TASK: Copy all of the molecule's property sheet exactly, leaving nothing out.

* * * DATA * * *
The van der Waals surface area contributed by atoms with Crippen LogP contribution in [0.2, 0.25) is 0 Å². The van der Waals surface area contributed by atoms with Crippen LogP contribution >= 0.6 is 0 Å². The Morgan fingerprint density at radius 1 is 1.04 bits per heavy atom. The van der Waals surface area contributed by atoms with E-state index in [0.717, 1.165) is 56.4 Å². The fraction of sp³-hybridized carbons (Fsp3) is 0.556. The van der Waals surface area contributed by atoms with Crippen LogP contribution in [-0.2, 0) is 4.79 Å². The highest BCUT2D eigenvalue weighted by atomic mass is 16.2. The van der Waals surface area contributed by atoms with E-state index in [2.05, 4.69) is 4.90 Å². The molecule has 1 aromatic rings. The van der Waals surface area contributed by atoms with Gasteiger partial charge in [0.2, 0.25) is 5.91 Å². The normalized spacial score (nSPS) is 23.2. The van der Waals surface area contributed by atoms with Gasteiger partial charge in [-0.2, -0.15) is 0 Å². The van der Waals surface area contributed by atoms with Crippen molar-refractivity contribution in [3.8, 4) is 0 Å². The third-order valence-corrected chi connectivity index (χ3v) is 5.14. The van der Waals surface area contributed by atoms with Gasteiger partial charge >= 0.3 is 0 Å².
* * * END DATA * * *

The van der Waals surface area contributed by atoms with Crippen LogP contribution in [0.2, 0.25) is 0 Å². The van der Waals surface area contributed by atoms with Crippen LogP contribution >= 0.6 is 0 Å². The Morgan fingerprint density at radius 1 is 1.04 bits per heavy atom. The van der Waals surface area contributed by atoms with E-state index in [0.717, 1.165) is 56.4 Å². The fraction of sp³-hybridized carbons (Fsp3) is 0.556. The van der Waals surface area contributed by atoms with Crippen LogP contribution in [-0.2, 0) is 4.79 Å². The highest BCUT2D eigenvalue weighted by atomic mass is 16.2. The van der Waals surface area contributed by atoms with E-state index in [2.05, 4.69) is 4.90 Å². The molecule has 1 aromatic rings. The van der Waals surface area contributed by atoms with Gasteiger partial charge in [0.2, 0.25) is 5.91 Å². The normalized spacial score (nSPS) is 23.2. The van der Waals surface area contributed by atoms with Gasteiger partial charge in [-0.2, -0.15) is 0 Å². The van der Waals surface area contributed by atoms with Crippen molar-refractivity contribution in [3.8, 4) is 0 Å². The third-order valence-corrected chi connectivity index (χ3v) is 5.14. The van der Waals surface area contributed by atoms with Gasteiger partial charge >= 0.3 is 0 Å².